Allen, E. B., L. E. Rao, R. J. Steers, A. Bytnerowicz, and M. E. Fenn. 2009. Impacts of atmospheric nitrogen deposition on vegetation and soils in Joshua Tree National Park. Pages 78-100 in R. H. Webb, L. F. Fenstermaker, J. S. Heaton, D. L. Hughson, E. V. McDonald, and D. M. Miller, editors. The Mojave Desert: ecosystem processes and sustainability. University of Nevada Press, Las Vegas, Nevada, USA.
Allen, E. B. and L. H. Geiser. 2011. North American Deserts. In L.H. Pardo, M.J. Robin-Abbott and C.T. Driscoll (Eds.). Assessment of Nitrogen Deposition Effects and Empirical Critical Loads of Nitrogen for Ecoregions of the United States. General Technical Report NRS-80. U.S. Forest Service, Newtown Square, PA. pp. 133-142. Available at: http://nrs.fs.fed.us/pubs/38109.
Balch, J. K., Bradley, B. A., D'Antonio, C. M., Gomez-Dans, J. 2013. Introduced annual grass increases regional fire activity across the arid western USA (1980-2009). Global Change Biology 19: 173-183.
Binkley et al. 1997. Status of Air Quality and Related Values in Class I National Parks and Monuments of the Colorado Plateau. Chapter 8. Capitol Reef National Park. National Park Service, Air Resources Division, Denver, CO. Available at https://irma.nps.gov/DataStore/Reference/Profile/167034.
Bowman, W. D., J. S. Baron, L. H. Geiser, M. E. Fenn, E. A. Lilleskov. 2011. Northwestern Forested Mountains. In L.H. Pardo, M.J. Robin-Abbott and C.T. Driscoll (Eds.). Assessment of Nitrogen Deposition Effects and Empirical Critical Loads of Nitrogen for Ecoregions of the United States. General Technical Report NRS-80. U.S. Forest Service, Newtown Square, PA. pp. 133–142. Available at: http://nrs.fs.fed.us/pubs/38109.
Brooks, M. L. 2003. Effects of increased soil nitrogen on the dominance of alien annual plants in the Mojave Desert. Journal of Applied Ecology. 40:344-353.
Eagles-Smith, C.A., Willacker, J.J., and Flanagan Pritz, C.M., 2014, Mercury in fishes from 21 national parks in the Western United States—Inter and intra-park variation in concentrations and ecological risk: U.S. Geological Survey Open-File Report 2014-1051, 54 p. http://dx.doi.org/10.3133/ofr20141051.
Inouye, R. S. 2006. Effects of shrub removal and nitrogen addition on soil moisture in sagebrush steppe. Journal of Arid Environments. 65: 604-618.
Kohut, B. 2004. Assessing the Risk of Foliar Injury from Ozone on Vegetation in Parks in the Northern Colorado Plateau Network. Available at https://irma.nps.gov/DataStore/Reference/Profile/2181489.
Kohut R.J. 2007. Ozone Risk Assessment for Vital Signs Monitoring Networks, Appalachian National Scenic Trail, and Natchez Trace National Scenic Trail. NPS/NRPC/ARD/NRTR—2007/001. National Park Service. Fort Collins, Colorado. Available at https://www.nps.gov/articles/ozone-risk-assessment.htm
Kohut, B., C. Flanagan, E. Porter, J. Cheatham. 2012. Foliar Ozone Injury on Cutleaf Coneflower at Rocky Mountain National Park, Colorado. Western North American Naturalist 72(1): 32-42.
[NPS] National Park Service. 2014. Mercury in Fish from 21 National Parks across the Western U.S. and Alaska. Factsheet. Available at https://irma.nps.gov/DataStore/Reference/Profile/2208703.
Pardo, L. H., M. J. Robin-Abbott, C. T. Driscoll, eds. 2011. Assessment of Nitrogen deposition effects and empirical critical loads of Nitrogen for ecoregions of the United States. Gen. Tech. Rep. NRS-80. Newtown Square, PA: U.S. Department of Agriculture, Forest Service, Northern Research Station. 291 p. Available at: http://nrs.fs.fed.us/pubs/38109.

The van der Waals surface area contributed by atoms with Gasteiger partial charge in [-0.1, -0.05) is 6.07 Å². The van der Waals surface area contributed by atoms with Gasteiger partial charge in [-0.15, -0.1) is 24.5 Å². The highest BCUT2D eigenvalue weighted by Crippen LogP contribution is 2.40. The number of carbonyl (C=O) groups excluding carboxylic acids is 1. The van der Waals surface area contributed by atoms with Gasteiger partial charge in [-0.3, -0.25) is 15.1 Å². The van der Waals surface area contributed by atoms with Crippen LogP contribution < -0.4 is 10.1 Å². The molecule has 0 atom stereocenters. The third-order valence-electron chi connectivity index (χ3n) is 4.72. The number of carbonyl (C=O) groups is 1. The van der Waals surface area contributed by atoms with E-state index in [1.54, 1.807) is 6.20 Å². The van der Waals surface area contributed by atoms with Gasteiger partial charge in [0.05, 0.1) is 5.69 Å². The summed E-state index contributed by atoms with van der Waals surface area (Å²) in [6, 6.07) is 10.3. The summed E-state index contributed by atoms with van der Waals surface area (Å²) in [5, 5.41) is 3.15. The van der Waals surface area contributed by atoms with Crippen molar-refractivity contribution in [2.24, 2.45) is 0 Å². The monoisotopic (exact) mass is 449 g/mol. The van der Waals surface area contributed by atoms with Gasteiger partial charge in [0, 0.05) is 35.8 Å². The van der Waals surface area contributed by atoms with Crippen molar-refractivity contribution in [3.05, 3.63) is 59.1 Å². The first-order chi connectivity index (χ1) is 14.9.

Porter, E., Blett, T., Potter, D.U., Huber, C. 2005. Protecting resources on federal lands: Implications of critical loads for atmospheric deposition of nitrogen and sulfur. BioScience 55(7): 603–612. https://doi.org/10.1641/0006-3568(2005)055[0603:PROFLI]2.0.CO;2
Rao, L. E., E. B. Allen, and T. Meixner. 2010. Risk-based determination of critical nitrogen deposition loads for fire spread in southern California deserts. Ecological Applications 20: 1320-1335.
Schwinning, S., B. I. Starr, N. J. Wojcik, M. E. Miller, J. E. Ehleringer, R. L. Sanford. 2005. Effects of nitrogen deposition on an arid grassland in the Colorado plateau cold desert. Rangeland Ecology and Management. 58: 565-574.
Sullivan, T. J., McDonnell, T. C., McPherson, G. T., Mackey, S. D., Moore, D. 2011a. Evaluation of the sensitivity of inventory and monitoring national parks to nutrient enrichment effects from atmospheric nitrogen deposition: main report. Natural Resource Report NPS/NRPC/ARD/NRR—2011/313. National Park Service, Denver, Colorado. Available at https://www.nps.gov/articles/nitrogen-risk-assessment.htm
Sullivan, T. J., McDonnell, T. C., McPherson, G. T., Mackey, S. D., Moore, D. 2011b. Evaluation of the sensitivity of inventory and monitoring national parks to nutrient enrichment effects from atmospheric nitrogen deposition: Northern Colorado Plateau Network (NCPN). Natural Resource Report NPS/NRPC/ARD/NRR—2011/313. National Park Service, Denver, Colorado. Available at https://irma.nps.gov/DataStore/Reference/Profile/2168722.
Sullivan, T. J., McPherson, G. T., McDonnell, T. C., Mackey, S. D., Moore, D. 2011c. Evaluation of the sensitivity of inventory and monitoring national parks to acidification effects from atmospheric sulfur and nitrogen deposition: main report. Natural Resource Report NPS/NRPC/ARD/NRR—2011/349. National Park Service, Denver, Colorado. Available at https://www.nps.gov/articles/acidification-risk-assessment.htm
Sullivan, T. J., McPherson, G. T., McDonnell, T. C., Mackey, S. D., Moore, D. 2011d. Evaluation of the sensitivity of inventory and monitoring national parks to acidification effects from atmospheric sulfur and nitrogen deposition: Northern Colorado Plateau Network (NCPN). Natural Resource Report NPS/NRPC/ARD/NRR—2011/366. National Park Service, Denver, Utah. Available at https://irma.nps.gov/DataStore/Reference/Profile/2170594.
Sullivan T.J. 2016. Air quality related values (AQRVs) in national parks: Effects from ozone; visibility reducing particles; and atmospheric deposition of acids, nutrients and toxics. Natural Resource Report. NPS/NRSS/ARD/NRR—2016/1196. National Park Service. Fort Collins, Colorado. Available at https://www.nps.gov/articles/aqrv-assessment.htm.
Last updated: August 3, 2018